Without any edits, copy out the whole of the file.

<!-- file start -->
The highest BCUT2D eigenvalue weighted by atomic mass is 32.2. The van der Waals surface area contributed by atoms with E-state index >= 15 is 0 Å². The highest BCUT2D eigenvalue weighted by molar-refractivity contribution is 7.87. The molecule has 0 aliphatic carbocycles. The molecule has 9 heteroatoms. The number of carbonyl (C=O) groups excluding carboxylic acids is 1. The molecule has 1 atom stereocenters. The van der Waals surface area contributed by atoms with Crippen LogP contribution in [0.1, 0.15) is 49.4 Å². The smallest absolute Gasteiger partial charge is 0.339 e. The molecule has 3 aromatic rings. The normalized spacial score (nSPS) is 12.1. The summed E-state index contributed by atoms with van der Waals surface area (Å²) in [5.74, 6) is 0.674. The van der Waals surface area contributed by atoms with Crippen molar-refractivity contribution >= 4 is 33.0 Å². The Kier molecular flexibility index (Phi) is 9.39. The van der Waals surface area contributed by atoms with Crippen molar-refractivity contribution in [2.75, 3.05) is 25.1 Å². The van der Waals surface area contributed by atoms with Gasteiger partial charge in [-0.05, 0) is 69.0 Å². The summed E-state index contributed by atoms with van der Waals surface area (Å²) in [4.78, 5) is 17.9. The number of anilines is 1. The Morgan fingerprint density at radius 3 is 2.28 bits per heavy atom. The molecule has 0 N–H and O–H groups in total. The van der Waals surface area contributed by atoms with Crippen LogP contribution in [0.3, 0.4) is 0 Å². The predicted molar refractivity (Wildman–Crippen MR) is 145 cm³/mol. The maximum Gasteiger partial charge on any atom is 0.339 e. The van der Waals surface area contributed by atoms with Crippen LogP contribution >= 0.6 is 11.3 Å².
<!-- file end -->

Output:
The highest BCUT2D eigenvalue weighted by atomic mass is 32.2. The van der Waals surface area contributed by atoms with E-state index >= 15 is 0 Å². The highest BCUT2D eigenvalue weighted by molar-refractivity contribution is 7.87. The molecule has 0 aliphatic carbocycles. The molecule has 9 heteroatoms. The number of carbonyl (C=O) groups excluding carboxylic acids is 1. The molecule has 1 atom stereocenters. The van der Waals surface area contributed by atoms with Crippen LogP contribution in [0.1, 0.15) is 49.4 Å². The smallest absolute Gasteiger partial charge is 0.339 e. The molecule has 3 aromatic rings. The normalized spacial score (nSPS) is 12.1. The summed E-state index contributed by atoms with van der Waals surface area (Å²) in [5.74, 6) is 0.674. The van der Waals surface area contributed by atoms with Crippen molar-refractivity contribution >= 4 is 33.0 Å². The Kier molecular flexibility index (Phi) is 9.39. The van der Waals surface area contributed by atoms with Crippen molar-refractivity contribution in [2.75, 3.05) is 25.1 Å². The van der Waals surface area contributed by atoms with Gasteiger partial charge in [-0.05, 0) is 69.0 Å². The summed E-state index contributed by atoms with van der Waals surface area (Å²) in [4.78, 5) is 17.9. The number of anilines is 1. The Morgan fingerprint density at radius 3 is 2.28 bits per heavy atom. The molecule has 0 N–H and O–H groups in total. The van der Waals surface area contributed by atoms with Crippen LogP contribution in [0.3, 0.4) is 0 Å². The predicted molar refractivity (Wildman–Crippen MR) is 145 cm³/mol. The maximum Gasteiger partial charge on any atom is 0.339 e. The van der Waals surface area contributed by atoms with Crippen LogP contribution >= 0.6 is 11.3 Å².